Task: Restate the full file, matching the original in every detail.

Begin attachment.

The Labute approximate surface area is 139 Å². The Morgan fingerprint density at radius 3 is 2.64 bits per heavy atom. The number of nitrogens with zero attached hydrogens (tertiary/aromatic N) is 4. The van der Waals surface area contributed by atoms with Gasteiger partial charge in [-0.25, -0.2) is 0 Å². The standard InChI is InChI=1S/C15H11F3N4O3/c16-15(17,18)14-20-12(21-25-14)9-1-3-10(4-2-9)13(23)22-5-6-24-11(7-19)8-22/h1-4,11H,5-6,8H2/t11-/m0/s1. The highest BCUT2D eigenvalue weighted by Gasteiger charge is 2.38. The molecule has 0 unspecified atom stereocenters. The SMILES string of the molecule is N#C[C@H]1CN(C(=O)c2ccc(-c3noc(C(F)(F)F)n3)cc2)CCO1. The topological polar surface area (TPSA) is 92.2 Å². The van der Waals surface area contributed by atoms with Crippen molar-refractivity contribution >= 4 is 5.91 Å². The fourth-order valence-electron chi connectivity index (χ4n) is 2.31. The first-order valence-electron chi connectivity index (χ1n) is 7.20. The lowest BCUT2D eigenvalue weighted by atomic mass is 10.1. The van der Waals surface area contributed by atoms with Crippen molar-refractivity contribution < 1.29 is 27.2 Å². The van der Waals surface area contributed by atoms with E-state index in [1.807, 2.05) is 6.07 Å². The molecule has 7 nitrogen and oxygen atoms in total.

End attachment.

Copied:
The Labute approximate surface area is 139 Å². The Morgan fingerprint density at radius 3 is 2.64 bits per heavy atom. The number of nitrogens with zero attached hydrogens (tertiary/aromatic N) is 4. The van der Waals surface area contributed by atoms with Gasteiger partial charge in [-0.25, -0.2) is 0 Å². The standard InChI is InChI=1S/C15H11F3N4O3/c16-15(17,18)14-20-12(21-25-14)9-1-3-10(4-2-9)13(23)22-5-6-24-11(7-19)8-22/h1-4,11H,5-6,8H2/t11-/m0/s1. The highest BCUT2D eigenvalue weighted by Gasteiger charge is 2.38. The molecule has 0 unspecified atom stereocenters. The SMILES string of the molecule is N#C[C@H]1CN(C(=O)c2ccc(-c3noc(C(F)(F)F)n3)cc2)CCO1. The topological polar surface area (TPSA) is 92.2 Å². The van der Waals surface area contributed by atoms with Crippen molar-refractivity contribution >= 4 is 5.91 Å². The fourth-order valence-electron chi connectivity index (χ4n) is 2.31. The first-order valence-electron chi connectivity index (χ1n) is 7.20. The lowest BCUT2D eigenvalue weighted by atomic mass is 10.1. The van der Waals surface area contributed by atoms with Crippen molar-refractivity contribution < 1.29 is 27.2 Å². The van der Waals surface area contributed by atoms with E-state index in [1.807, 2.05) is 6.07 Å². The molecule has 7 nitrogen and oxygen atoms in total.